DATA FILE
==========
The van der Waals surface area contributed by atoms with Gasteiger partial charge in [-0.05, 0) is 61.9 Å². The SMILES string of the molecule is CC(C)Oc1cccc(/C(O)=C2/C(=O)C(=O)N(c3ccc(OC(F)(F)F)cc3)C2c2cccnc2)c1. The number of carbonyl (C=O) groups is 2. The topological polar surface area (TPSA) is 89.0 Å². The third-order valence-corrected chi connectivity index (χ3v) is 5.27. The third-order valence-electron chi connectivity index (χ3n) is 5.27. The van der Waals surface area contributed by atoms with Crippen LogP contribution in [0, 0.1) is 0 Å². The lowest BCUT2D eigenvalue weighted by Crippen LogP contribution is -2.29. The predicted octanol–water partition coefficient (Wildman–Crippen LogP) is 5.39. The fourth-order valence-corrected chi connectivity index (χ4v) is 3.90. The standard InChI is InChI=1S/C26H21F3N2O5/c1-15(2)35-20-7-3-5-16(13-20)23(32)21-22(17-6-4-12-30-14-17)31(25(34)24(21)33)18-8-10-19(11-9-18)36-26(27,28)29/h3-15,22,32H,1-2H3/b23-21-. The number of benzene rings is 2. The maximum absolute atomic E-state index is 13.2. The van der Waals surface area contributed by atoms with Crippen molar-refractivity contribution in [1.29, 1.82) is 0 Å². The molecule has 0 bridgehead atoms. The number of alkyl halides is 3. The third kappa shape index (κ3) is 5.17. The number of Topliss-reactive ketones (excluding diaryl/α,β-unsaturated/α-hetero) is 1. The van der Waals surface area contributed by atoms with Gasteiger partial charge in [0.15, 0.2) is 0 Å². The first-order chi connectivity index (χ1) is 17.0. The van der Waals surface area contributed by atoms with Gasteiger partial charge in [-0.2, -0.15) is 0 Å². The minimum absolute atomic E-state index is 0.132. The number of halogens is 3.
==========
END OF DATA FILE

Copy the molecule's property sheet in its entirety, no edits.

The van der Waals surface area contributed by atoms with Gasteiger partial charge in [-0.05, 0) is 61.9 Å². The SMILES string of the molecule is CC(C)Oc1cccc(/C(O)=C2/C(=O)C(=O)N(c3ccc(OC(F)(F)F)cc3)C2c2cccnc2)c1. The number of carbonyl (C=O) groups is 2. The topological polar surface area (TPSA) is 89.0 Å². The third-order valence-corrected chi connectivity index (χ3v) is 5.27. The third-order valence-electron chi connectivity index (χ3n) is 5.27. The van der Waals surface area contributed by atoms with Crippen LogP contribution in [0, 0.1) is 0 Å². The lowest BCUT2D eigenvalue weighted by Crippen LogP contribution is -2.29. The predicted octanol–water partition coefficient (Wildman–Crippen LogP) is 5.39. The fourth-order valence-corrected chi connectivity index (χ4v) is 3.90. The standard InChI is InChI=1S/C26H21F3N2O5/c1-15(2)35-20-7-3-5-16(13-20)23(32)21-22(17-6-4-12-30-14-17)31(25(34)24(21)33)18-8-10-19(11-9-18)36-26(27,28)29/h3-15,22,32H,1-2H3/b23-21-. The number of benzene rings is 2. The maximum absolute atomic E-state index is 13.2. The van der Waals surface area contributed by atoms with Crippen molar-refractivity contribution in [1.29, 1.82) is 0 Å². The molecule has 0 bridgehead atoms. The number of alkyl halides is 3. The third kappa shape index (κ3) is 5.17. The number of Topliss-reactive ketones (excluding diaryl/α,β-unsaturated/α-hetero) is 1. The van der Waals surface area contributed by atoms with Gasteiger partial charge in [0.15, 0.2) is 0 Å². The first-order chi connectivity index (χ1) is 17.0. The van der Waals surface area contributed by atoms with Gasteiger partial charge in [-0.2, -0.15) is 0 Å². The minimum absolute atomic E-state index is 0.132. The number of halogens is 3.